Yet the rule of law is not enough to run a government. Any set of standing rules is liable to encounter an emergency requiring an exception from the rule or an improvised response when no rule exists. In Machiavelli's terms, ordinary power needs to be supplemented or corrected by the extraordinary power of a prince, using wise discretion. "Necessity knows no law" is a maxim everyone admits, and takes advantage of, when in need. Small-r republicans especially are reluctant to accept it because they see that wise discretion opens the door to unwise discretion. But there is no way to draw a line between the wise and the unwise without making a law (or something like it) and thus returning to the inflexibility of the rule of law. We need both the rule of law and the power to escape it--and that twofold need is just what the Constitution provides for.
In the Constitution executive power represents necessity in the form of response to emergencies. It anticipates that events will occur or situations will arise that we cannot anticipate through our laws; it anticipates what we cannot anticipate. The legislative and the judicial powers (and the executive insofar as it merely executes laws) represent our choices as they have been fixed in law, our foresight as far as it goes. The Constitution mixes choice and necessity, reflecting our desire for self-government (which takes effect in our legislation) and our recognition of the limitations of human foresight and the imperfection of human laws. These are opposite principles made into opposing elements of our government, yet they are also complementary. Each needs the other, and the constitutional system makes each in some degree aware of the other.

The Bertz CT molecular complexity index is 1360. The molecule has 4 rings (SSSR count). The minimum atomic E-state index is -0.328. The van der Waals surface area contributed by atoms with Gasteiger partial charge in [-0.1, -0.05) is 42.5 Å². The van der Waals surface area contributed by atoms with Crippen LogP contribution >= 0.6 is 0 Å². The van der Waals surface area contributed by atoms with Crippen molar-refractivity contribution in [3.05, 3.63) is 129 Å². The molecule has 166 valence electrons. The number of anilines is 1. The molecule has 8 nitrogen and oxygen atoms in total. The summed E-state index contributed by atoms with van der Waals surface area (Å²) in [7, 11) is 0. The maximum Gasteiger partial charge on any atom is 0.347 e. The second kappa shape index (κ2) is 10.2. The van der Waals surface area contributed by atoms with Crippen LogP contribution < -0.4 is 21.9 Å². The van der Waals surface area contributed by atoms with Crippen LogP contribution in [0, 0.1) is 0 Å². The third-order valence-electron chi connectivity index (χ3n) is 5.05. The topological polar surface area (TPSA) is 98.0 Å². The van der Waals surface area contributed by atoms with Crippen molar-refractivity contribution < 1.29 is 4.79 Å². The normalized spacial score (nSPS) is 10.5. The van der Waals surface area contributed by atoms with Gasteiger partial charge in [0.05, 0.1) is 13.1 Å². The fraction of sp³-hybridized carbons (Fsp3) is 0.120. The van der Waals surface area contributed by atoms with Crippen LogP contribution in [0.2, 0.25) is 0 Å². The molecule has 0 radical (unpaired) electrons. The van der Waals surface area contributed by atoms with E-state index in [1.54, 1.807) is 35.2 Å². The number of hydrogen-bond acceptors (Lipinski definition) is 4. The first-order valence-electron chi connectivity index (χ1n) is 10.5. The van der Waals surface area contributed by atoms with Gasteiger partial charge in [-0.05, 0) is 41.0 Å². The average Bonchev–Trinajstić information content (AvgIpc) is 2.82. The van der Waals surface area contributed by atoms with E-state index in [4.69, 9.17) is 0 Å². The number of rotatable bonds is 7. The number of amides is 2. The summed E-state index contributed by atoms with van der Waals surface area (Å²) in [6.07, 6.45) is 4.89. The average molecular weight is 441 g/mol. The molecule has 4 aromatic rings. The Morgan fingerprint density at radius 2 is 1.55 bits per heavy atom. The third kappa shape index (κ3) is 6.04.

Yet the legislature and the judiciary will of course be partial to the rule of law, and the executive partial to the need for discretion. The Constitution maintains both opposite principles by arranging for an interested party or parties to support that principle in exercising its power. It does not try to teach the overall truth to all parties, as if it were possible to have the legislature and judiciary demurely defer to the executive when discretion is needed, and the reverse when the rule of law rightly asserts itself. No, there will be conflict between discretion and the rule of law, each party aware of the other principle but more convinced by its own.
That is why the two principles do not coincide with the differences between liberals and conservatives, or Democrats and Republicans. Democrats uphold the rule of law now, because as things stand that is all they can hope for. When they held the presidency with Bill Clinton, it was they, during the impeachment trial, who called for pardon and the Republicans holding Congress who tried manfully to vindicate the rule of law by punishing a president who admitted he had violated the law.